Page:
collectibles-author-deanna-dahlsad-aka-pop-tart

About Deanna Dahlsad

collectibles-author-deanna-dahlsad-aka-pop-tartAbout Inherited Values founder and author Deanna Dahlsad:

My collecting began years ago, following my parents and extended family from rummage sale to rummage sale, flea market to auction, antique shop to antique mall.

As a kid I learned how to evaluate and appreciate “old used junk,” and how to turn my unwanted stuff into cash by selling it at rummage sales — which lead to painful lessons as a young adult that a kid ought not to sell everything because eventually you will want it back (and you’ll have to pay higher prices to do so!)

Since then, I’ve not only learned more, found more, bought more, dusted more (eh, maybe not…), but my passion, delight, and obsession for collecting has grown too.

I dabble a bit in online sales, here & there, now & then; but mainly I just love to write and talk about collectibles and the merits of collecting…

I’m a paid columnist at Collectors’ Quest (my columns and my profile in the CQ Community) and runs Kitsch Slapped.

I’ve been featured in in Collectors News and interviewed on The Ephemera Show. I’ve presented at the Association of Midwest Museums (AMM) and Mountain-Plains Museums Association (MPMA) Joint Annual Conference in 2008 (Museums & Web 2.0: Slaying Dragons or Titlting at Windmills? Blogs, YouTube, MySpace – Using Social Networks for Museums) and am a scheduled presenter at the Bookmark Collectors Virtual Convention (February 20 and 21, 2010).

My objects are cooler than I am. Aside from appearing all over the Internets, items from my collection appear in such places as the Virtue, Vice, and Contraband: A History of Contraception in America exhibit at the Dittrick Medical History Center and Museum (at Case Western Reserve University) and at The Hingham Shipyard Historical Exhibit.

That’s the tip of the iceberg; you can read more and find additional links in my Google Profile.

As if that weren’t enough (her family sighed), I started Inherited Values because I wanted a place where I could, with other moms and pops in the biz, focus on and share the joys of collecting old things, specifically. And do it in a more nostalgic, personal, and (I hope) beguiling way.

  • Here the focus isn’t on money — because the only time price matters to a true collector is when she’s checking her wallet.
  • We won’t rehash the same old dry descriptions — because you don’t want to read them (and we don’t want to suffer through writing them!)
  • We won’t focus on new stuff — because there are plenty of sites being driven by those deep pockets.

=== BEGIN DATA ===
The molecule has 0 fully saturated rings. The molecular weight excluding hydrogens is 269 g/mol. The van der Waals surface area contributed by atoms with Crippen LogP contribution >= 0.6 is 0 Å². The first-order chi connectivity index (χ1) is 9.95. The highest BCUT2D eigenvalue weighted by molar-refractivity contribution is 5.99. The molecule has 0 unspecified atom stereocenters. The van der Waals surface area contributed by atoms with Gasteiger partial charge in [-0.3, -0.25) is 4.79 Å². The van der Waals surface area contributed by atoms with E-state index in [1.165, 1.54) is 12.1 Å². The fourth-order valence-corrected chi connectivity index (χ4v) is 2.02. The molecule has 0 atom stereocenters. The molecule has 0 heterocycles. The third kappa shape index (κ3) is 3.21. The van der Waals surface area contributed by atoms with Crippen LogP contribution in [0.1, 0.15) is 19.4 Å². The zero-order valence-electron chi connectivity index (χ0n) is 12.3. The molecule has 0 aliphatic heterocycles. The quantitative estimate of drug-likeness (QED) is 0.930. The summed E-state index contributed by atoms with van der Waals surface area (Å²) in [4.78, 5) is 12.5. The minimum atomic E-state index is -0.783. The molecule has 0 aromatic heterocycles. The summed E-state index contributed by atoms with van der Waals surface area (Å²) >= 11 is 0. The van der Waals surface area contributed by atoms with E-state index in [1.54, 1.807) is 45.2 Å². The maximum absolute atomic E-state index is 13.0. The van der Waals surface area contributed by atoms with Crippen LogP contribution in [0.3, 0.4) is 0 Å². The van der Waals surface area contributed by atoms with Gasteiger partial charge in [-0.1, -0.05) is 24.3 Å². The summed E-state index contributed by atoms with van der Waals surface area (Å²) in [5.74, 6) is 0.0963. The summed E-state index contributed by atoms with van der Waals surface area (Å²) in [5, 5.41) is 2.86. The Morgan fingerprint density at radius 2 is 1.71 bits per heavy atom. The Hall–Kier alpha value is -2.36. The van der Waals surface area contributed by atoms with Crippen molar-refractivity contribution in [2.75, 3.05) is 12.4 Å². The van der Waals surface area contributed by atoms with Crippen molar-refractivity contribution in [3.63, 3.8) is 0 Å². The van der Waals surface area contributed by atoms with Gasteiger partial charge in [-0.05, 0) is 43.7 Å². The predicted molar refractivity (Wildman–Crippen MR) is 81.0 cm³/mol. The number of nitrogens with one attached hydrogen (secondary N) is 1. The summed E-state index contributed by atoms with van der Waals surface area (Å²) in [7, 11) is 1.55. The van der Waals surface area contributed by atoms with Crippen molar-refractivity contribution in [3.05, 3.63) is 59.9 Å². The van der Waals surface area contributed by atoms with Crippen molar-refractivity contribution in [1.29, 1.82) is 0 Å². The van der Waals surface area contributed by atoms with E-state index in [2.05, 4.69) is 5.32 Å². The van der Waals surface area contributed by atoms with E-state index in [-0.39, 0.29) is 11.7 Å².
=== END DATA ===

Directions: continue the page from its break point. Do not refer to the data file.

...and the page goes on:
• We won’t make the usual comments about conditions — because collectors at all levels know that stuff.

As the site tagline says, we don’t do antiques and vintage collectibles by the book here!

We do, however, aim to assist antiques and vintage collectibles, be they handed down to you or the heirlooms you’ll one day leave behind, in charming the proverbial pants off you.

And it’s my hope that you’ll dig it!

If you do, please find/follow me at Twitter and at Facebook. If you don’t and have something constructive to share — or you do dig it and just want to say so or suggest something — feel free to contact me via email at Deanna.Pop.Tart@gmail.com.

PS I am married to Derek Dahlsad.

PPS In case you didn’t notice already, I can be long-winded, verbose, and ramble on a bit…

5 thoughts on “About Deanna Dahlsad”

  1. I am seeking face powder (pressed or loose) & dusting (body) powder by Helena Rubenstein circa very late 1960s and very early 1970s. This would include pictures, advertising of products and/or containers. Can you give me some websites, suggestions, names, etc.? I have tried searching on the internet but there is so much info I find myself going down rabbit hole after rabbit hole! Thanks for any help you can give.

  2. What a great resource your site is for collectors!
    I recently inherited a set of Thai bronzeware just like yours. It was a wedding gift to my parents from a friend that had fought in Vietnam with my father. I plan on using it for special occasions just for some fun and, in a way, to honor the handwork that went into everything.

    There are some serving pieces whose purpose I can only imagine. But I noticed you have pamphlets with your set that label the different utensils. Is there any chance you could email me scans or pics of those? I would be so thankful to get more information about the set—no paperwork came with mine.

    Happy collecting!
    Mike

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